In the case of Google, this is worrisome not only because of the significance of Google as a disseminator of information over the web but also the company's apparent willingness to become an unofficial arm of the Obama White House.
Recently, Glenn Beck spent time documenting bothersome facts about Google. The facts that he pointed out are all independently verifiable from mainstream sources and unsettling when you consider that a private company is so actively involved in U.S. as well as geopolitics, no matter what the reasons are.
Here are just some of the highlights over the past couple of years:
- CEO Schmidt's unwavering support for Obama and progressive policies including net neutrality. Schmidt is also an unofficial economic advisor to the President. Company's political activism has even been on display recently in Egypt and rest of the Middle East as even the Russians apparently agree. Presumably, what lies under this activism are motivations of acquiring unparalleled riches through cronyism as well as furtherance of progressive policies throughout the globe.
- Top Google policy executive Andrew McLaughlin joins the Obama Administration.
- Katie Stanton, a former business development executive at Google who has helped with Google's election campaign projects as well as Google Finance and Google News, heads a new, undefined position in the Obama Administration called the "Director of Citizen Participation."
- Google claims to have the right to organize all of the world's electronic data for commercial purposes. The Internet giant is now also mapping much of the federal government's data.
- Google's close relationship with the Obama administration has allowed the search giant inappropriate benefits such as access to a NASA airfield and lowered scrutiny on its private practices, according to a detailed and disturbing report from Consumer Watchdog.
- A major Pentagon contract with the National Geospatial Intelligence Agency (NGA) landed in 2010 amidst media reports of favoritism charges.
- Again in 2010, company outmaneuvers more established rivals in cloud computing area to secure federal certification for its Apps for Government software, which led to a lucrative GSA contract. Again, questions of preferential treatment were raised.
- Questions remain about the limits of Google's 'cooperation' with the National Security Agency in sharing personal information. Schmidt has made it clear in the past that he has no qualms about protecting privacy!
- In 2010, Google banned all sales through its shopping merchant of a DVD critical of the Obama administration (Fall of the Republic) under the terms of its program policy which bars any material deemed to be “advocating against a protected group”. Apparently, Google considers the government to be a “protected group,” and immune from criticism.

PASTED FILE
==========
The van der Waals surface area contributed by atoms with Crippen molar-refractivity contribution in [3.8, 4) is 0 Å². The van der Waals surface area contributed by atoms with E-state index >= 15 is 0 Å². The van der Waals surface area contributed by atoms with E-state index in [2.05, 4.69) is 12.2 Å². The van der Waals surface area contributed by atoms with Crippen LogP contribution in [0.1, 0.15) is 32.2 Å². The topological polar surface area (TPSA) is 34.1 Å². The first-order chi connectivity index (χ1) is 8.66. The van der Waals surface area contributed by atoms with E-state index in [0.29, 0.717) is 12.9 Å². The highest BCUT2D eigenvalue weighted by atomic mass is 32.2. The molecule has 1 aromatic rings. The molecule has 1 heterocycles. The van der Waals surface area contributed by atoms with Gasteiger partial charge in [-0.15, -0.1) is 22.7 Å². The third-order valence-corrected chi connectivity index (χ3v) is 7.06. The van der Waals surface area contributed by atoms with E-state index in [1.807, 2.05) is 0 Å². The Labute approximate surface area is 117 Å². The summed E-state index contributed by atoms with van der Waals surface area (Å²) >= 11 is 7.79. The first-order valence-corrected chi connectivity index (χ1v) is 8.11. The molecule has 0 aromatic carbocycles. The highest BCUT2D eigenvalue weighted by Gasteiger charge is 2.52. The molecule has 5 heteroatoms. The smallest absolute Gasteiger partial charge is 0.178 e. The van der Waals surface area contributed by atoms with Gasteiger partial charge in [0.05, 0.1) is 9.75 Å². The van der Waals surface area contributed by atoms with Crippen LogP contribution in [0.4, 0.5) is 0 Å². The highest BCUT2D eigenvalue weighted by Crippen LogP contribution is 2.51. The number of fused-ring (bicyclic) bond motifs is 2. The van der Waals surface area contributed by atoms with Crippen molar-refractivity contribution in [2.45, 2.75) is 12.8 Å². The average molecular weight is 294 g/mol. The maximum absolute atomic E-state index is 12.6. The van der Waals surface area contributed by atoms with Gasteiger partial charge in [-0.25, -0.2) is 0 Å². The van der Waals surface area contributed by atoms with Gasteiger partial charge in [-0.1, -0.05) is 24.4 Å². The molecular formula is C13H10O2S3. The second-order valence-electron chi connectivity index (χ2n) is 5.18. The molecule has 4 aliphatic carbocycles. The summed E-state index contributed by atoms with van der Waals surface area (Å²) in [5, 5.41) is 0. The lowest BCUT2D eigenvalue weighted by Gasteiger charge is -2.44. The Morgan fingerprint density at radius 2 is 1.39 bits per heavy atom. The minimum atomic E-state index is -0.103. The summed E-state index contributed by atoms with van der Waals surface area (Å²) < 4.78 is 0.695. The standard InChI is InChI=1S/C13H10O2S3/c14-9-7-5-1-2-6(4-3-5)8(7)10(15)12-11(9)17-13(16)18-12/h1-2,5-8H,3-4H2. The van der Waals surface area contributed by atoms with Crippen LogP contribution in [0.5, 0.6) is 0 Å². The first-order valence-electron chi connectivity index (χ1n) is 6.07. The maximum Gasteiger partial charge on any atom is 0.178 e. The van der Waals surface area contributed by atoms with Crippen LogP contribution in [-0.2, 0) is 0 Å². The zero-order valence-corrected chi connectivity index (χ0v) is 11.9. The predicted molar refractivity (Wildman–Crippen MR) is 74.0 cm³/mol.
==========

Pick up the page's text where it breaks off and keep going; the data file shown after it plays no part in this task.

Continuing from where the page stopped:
Last week Big Government reported on a startlingly pro-union Google ad being placed by the union-controlled National Labor Relations Board that stated:
A day later, on Friday, the National Labor Relations Board posted what appears to be its first-ever “Fact Check” that stated the following:
This feature encourages accuracy in the media by correcting common misperceptions and errors of fact when they are brought to our attention.
It has been reported that the NLRB spent Agency funds on Google ads. An initial review indicates that the ads were provided at no charge beginning in 2008 by Google. The Agency has decided to discontinue them.
Here are some more disturbing questions (other than the one about why is a supposed mediation agency promoting unions!):
- Why is Google giving free advertising to NLRB when it charges a bundle to anyone else?
- Can a private-sector company like Google legally provide free ads to an agency of the federal government, or whether it is permitted for an agency of the federal government to accept free services without violating a certain law? (especially when there is such a 'tight' relationship between the company and the Administration)
- Who wrote the ad on “How to Start a Union”
- What the total value of the free advertising was
- When the NLRB began accepting free advertising from Google
- How many other agencies are getting free advertising from Google
- Whether Google is getting any other form of recompense or favorable treatment for its free advertising